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Corrupt .NET 2.0 prevents connection to WHS

I talked in a previous post about problems connecting to your WHS via the WHS Console immediately after an installation. Something that was then due to “incorrect” username on the computer trying to connect. There is another opportunity when you may have problems connecting to your WHS. Since this has happened both on my own Scaleo and a customer’s Scaleo once, it feels like something that may not be completely unusual. However, I do not know if there is something that affects Scaleo or if there is something in the operating system. For me, it all happened shortly after I changed the processor. But when it happened to my customer, it was a bit more of a mystery.


My client explained that he could connect to his shared folders without any problems. But he could not connect via the WHS Console. When I asked him to try connecting via RDC, he replied that this did not work either. The symptom of the problem is that you can access all shared files as usual, but can not connect via either the WHS Console or RDC.


I connected the server to a graphics card via an adapter that I talked about in the post about processor change on Scaleo 2205. If you have a DYI WHS, you probably have the option of connecting a monitor to it, otherwise you have to investigate how to do on your particular model . Once inside Windows, I inspected the Event log, it can be found under “Administrative Tools”. I tried to start WHS Console locally on the server while keeping track of the log. I noticed a crash of the WHS Console due to an error in .NET 2.0. It soon turns out that .NET 2.0 on the server has become corrupt, something that also affects RDC as it seems to use .NET 2.0. This means that you can neither connect with the WHS Console nor via RDC.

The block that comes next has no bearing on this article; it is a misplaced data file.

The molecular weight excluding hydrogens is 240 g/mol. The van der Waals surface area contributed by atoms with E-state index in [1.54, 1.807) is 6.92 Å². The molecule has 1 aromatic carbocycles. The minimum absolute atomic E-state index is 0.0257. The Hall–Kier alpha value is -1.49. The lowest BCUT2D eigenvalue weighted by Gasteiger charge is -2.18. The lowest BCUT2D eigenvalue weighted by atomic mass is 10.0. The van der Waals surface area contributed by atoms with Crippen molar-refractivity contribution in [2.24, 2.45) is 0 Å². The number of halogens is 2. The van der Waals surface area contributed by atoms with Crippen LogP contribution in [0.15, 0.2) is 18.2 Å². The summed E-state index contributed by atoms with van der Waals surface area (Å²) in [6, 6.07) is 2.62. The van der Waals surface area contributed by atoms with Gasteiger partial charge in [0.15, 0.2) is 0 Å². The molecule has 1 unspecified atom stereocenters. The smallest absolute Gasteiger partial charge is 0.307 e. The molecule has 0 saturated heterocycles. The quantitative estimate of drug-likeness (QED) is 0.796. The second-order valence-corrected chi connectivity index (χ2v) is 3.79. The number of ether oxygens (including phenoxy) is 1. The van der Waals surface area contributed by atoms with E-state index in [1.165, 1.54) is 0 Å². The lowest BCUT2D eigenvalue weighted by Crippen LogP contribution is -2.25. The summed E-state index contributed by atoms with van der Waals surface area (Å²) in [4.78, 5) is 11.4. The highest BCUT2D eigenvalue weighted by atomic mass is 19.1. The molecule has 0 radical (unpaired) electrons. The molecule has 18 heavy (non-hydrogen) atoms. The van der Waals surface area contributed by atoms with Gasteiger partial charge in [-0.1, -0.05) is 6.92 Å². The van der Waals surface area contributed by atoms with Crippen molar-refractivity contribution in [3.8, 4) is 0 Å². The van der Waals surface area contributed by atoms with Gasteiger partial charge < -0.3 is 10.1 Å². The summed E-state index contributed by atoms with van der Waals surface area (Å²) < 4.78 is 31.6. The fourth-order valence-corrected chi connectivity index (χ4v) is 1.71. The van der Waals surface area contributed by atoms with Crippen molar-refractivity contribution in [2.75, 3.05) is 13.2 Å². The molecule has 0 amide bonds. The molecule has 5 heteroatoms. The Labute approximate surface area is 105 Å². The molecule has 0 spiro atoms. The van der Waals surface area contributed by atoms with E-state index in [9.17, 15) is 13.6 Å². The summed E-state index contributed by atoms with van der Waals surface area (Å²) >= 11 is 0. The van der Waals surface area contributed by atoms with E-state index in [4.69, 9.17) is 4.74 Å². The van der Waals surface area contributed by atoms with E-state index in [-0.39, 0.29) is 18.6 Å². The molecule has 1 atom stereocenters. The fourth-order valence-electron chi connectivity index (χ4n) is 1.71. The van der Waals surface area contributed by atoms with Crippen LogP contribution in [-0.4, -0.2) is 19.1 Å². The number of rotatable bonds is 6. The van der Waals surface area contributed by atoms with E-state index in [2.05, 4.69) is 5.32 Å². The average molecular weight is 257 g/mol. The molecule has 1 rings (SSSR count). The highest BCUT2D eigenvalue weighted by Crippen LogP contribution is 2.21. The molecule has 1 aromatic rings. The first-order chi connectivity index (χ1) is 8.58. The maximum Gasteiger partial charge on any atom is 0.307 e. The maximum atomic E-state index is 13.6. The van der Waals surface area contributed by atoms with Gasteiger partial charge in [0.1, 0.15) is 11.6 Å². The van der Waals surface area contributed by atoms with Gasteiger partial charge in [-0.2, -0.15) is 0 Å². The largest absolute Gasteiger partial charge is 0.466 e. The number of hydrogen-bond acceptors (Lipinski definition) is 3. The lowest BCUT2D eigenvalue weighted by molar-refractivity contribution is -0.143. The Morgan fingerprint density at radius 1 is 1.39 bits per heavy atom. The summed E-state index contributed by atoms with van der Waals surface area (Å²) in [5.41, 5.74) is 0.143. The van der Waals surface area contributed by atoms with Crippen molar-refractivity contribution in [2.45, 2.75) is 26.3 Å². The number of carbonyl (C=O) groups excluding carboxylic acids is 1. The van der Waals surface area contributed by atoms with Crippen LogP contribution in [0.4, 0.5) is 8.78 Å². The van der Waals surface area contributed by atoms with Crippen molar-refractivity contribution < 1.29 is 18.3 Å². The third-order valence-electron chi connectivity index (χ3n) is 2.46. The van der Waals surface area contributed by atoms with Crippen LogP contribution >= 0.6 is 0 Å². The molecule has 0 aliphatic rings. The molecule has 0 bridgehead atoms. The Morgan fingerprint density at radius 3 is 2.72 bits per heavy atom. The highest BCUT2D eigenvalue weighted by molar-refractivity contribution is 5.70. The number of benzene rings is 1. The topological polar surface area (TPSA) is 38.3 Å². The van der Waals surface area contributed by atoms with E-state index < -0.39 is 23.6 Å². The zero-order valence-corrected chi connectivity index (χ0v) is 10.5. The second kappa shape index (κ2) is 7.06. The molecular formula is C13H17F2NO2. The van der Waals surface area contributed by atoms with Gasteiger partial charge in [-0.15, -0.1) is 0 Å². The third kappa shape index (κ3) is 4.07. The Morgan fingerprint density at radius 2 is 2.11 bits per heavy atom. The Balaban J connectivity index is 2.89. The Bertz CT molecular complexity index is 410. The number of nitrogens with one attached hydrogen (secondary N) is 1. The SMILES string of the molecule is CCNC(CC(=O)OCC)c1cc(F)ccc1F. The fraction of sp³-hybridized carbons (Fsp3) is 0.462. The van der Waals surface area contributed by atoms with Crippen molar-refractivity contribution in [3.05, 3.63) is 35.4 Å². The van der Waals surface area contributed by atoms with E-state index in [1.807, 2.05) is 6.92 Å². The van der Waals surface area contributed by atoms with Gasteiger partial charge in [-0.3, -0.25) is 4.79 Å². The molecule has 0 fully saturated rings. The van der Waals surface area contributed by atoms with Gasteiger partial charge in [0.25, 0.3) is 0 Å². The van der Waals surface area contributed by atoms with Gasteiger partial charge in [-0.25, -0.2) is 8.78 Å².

I tried uninstalling or reinstalling over a new version of .NET 2.0, but whatever I tested, it simply did not work. There are ways to “force” an MSI package to install, but neither did it help. Since Windows since Windows XP (maybe even earlier) saves copies of many system files in order to just replace corrupt versions, I thought I would give it a try. To force a scan of the system files, open up the command prompt (is a bit unix / osx damaged and means the terminal). This can be done by selecting run / run from the start menu and typing cmd run the following command sfc / scannow. This starts a scan of the system files which may take a while. When done, restart the server and keep your fingers crossed that it solved your problem. This worked on both my own and my client’s server

Closing thoughts

As it happened very close for both of us, I thought a bit about whether there might be an update to the system released by Microsoft that in unfortunate cases could result in this. I have not investigated it further, but if anyone knows the reason behind it all, feel free to share.


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